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First Alzheimer’s Agitation Drug Could Help Patients, Caregivers

The Food and Drug Administration just announced the first approved treatment for agitation experienced by people with Alzheimer’s dementia. The medication could improve quality of life for many of the 6 million Americans living with Alzheimer’s today. 

New Medication Reduces Agitation 

The medication, brexpiprazole, reduces the incidence and intensity of agitation that occurs as a direct result of Alzheimer’s dementia. Patients who experience agitation may pace, wander or lash out at others, endangering themselves and their caregivers. They are also at greater risk of serious falls, fractures and infections.  

These challenges go beyond patients. As Alzheimer’s symptoms worsen over time, family and friends may find themselves unable to comfort their loved one experiencing agitation. In long-term care settings, too, agitation can make caregiving difficult. Disruptive behaviors can create safety challenges and interpersonal problems.  

Therefore, new medication specifically treating agitation in Alzheimer’s offers tremendous hope to patients, families and caregivers. 

Barriers Could Impact Patients’ Access to Medication 

Access barriers, however, may prevent patients from benefitting from this newly approved medication.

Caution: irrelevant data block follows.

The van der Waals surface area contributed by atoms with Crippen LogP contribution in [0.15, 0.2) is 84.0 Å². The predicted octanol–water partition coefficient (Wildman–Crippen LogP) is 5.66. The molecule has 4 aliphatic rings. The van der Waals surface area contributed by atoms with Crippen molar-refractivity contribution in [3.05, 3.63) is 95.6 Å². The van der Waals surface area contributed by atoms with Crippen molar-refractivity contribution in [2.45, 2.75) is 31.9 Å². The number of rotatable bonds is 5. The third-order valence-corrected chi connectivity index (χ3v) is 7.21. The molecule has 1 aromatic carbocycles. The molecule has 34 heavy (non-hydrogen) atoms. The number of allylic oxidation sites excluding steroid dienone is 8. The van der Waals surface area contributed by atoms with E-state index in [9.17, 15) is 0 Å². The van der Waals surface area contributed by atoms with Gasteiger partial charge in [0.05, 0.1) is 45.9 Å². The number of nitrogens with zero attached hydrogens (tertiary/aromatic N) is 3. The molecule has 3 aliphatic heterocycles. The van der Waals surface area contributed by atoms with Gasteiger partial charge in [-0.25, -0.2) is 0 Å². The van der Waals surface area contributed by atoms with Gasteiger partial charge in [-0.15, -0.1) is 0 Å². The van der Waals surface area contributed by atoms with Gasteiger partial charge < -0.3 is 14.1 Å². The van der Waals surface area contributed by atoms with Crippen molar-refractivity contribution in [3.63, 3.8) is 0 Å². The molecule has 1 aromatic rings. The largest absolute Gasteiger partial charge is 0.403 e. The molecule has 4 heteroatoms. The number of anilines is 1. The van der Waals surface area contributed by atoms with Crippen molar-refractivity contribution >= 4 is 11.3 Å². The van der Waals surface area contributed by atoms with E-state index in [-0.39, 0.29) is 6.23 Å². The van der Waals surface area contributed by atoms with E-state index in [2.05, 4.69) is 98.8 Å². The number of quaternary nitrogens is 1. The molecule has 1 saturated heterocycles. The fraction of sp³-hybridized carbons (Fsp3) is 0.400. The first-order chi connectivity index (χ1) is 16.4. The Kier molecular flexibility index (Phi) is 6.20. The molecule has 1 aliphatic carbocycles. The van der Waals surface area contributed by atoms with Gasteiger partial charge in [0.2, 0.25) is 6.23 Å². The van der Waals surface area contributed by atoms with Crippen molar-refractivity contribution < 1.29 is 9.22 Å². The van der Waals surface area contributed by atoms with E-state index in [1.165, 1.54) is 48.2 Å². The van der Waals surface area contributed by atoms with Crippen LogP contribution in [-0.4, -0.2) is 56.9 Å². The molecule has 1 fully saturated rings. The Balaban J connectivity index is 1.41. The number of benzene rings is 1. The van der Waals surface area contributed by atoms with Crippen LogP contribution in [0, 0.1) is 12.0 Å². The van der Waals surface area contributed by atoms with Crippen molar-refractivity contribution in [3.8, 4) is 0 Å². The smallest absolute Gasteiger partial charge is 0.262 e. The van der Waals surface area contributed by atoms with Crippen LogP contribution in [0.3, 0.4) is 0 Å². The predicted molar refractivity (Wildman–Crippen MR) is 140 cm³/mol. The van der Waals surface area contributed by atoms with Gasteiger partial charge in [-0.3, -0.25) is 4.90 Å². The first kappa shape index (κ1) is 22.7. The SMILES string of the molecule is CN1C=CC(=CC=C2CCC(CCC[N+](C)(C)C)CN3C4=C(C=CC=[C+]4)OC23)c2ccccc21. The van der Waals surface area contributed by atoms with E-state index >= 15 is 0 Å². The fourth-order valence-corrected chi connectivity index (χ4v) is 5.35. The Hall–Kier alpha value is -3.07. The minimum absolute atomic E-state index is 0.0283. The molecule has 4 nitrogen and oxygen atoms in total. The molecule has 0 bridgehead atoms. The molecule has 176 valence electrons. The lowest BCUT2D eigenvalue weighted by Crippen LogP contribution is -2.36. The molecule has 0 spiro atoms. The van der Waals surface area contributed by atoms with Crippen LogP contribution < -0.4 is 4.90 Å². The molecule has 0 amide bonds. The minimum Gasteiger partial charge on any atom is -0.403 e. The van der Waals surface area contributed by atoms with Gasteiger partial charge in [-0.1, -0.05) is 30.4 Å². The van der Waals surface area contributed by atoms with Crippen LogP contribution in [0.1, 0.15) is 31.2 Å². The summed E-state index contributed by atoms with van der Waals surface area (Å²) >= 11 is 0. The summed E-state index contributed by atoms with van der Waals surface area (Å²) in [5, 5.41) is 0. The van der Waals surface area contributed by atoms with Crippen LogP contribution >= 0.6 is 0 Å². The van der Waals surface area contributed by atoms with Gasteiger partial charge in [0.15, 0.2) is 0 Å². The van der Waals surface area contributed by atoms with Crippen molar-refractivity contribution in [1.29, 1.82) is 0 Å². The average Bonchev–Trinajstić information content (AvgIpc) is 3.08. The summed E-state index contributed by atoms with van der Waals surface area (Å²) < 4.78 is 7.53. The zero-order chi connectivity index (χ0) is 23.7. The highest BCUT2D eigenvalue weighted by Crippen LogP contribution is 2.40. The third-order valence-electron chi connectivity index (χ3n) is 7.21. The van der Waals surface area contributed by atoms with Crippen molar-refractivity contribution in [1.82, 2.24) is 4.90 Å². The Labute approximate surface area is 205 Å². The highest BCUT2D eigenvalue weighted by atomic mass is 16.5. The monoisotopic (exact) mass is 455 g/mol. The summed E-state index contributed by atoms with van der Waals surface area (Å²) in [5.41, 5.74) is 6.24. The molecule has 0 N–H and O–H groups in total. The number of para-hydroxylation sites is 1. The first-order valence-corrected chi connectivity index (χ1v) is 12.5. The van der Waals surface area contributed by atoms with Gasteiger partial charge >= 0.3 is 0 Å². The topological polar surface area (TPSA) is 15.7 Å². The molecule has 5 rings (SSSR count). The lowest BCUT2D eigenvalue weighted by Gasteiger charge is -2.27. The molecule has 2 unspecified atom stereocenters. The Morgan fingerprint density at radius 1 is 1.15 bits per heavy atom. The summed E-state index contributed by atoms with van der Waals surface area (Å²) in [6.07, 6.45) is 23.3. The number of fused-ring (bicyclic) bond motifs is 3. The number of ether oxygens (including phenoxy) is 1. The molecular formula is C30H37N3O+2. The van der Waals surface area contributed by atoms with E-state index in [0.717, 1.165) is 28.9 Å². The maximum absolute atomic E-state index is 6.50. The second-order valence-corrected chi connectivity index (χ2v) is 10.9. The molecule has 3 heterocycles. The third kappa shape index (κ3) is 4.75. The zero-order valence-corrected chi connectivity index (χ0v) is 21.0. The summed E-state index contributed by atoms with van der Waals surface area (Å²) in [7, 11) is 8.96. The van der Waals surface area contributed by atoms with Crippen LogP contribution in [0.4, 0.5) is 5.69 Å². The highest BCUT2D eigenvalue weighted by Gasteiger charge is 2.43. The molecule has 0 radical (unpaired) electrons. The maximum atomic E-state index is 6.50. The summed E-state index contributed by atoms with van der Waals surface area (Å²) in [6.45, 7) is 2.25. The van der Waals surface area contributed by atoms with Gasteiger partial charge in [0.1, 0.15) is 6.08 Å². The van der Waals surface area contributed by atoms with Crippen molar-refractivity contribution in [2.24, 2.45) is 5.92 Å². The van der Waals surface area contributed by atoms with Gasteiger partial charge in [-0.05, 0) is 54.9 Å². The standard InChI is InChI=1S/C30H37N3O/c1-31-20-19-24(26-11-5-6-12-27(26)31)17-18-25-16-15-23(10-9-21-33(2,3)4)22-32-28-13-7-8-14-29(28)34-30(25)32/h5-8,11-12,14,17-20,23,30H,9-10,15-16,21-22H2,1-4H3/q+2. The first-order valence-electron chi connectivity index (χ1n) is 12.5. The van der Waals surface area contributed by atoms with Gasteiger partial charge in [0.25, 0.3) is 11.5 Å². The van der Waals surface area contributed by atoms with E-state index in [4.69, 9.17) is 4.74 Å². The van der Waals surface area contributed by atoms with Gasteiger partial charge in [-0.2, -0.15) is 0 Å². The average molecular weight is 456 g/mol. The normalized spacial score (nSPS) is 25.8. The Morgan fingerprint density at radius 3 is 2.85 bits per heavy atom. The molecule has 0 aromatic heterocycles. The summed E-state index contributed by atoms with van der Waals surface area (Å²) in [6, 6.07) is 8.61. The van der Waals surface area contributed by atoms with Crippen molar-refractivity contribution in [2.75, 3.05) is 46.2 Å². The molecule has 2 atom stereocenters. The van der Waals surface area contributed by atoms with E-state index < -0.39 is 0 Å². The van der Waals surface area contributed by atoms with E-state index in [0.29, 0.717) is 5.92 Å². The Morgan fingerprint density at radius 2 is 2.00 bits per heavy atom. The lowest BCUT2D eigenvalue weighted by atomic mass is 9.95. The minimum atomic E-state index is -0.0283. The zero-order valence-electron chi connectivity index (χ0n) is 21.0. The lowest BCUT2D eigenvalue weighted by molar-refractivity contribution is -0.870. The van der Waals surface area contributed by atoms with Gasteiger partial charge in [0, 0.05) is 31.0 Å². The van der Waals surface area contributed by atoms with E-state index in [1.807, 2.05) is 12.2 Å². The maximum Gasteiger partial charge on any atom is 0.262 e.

For example, the Centers for Medicare and Medicaid Services reimburse just one PET scan per patient, per lifetime, in the context of a clinical trial. This makes it difficult to track patients’ disease progression and plan treatment accordingly. PET scans are proven to improve patient care, correct misdiagnoses, and reduce hospitalizations in people with neurodegenerative diseases.  

Long-term care settings may introduce a different type of barrier. Many long-term care facilities face dose-reduction requirements, intended to protect residents from the overuse of behavior-modifying medications. Dose-reduction requirements could, however, have the unintended effect of impeding patients’ access to necessary agitation medication. These requirements could exacerbate existing psychiatric symptoms, straining caregivers and staff.  

Access to agitation treatment is essential for patients living with Alzheimer’s dementia. Policymakers and service providers can act decisively to ensure that unnecessary barriers do not impact the newly approved medication. 

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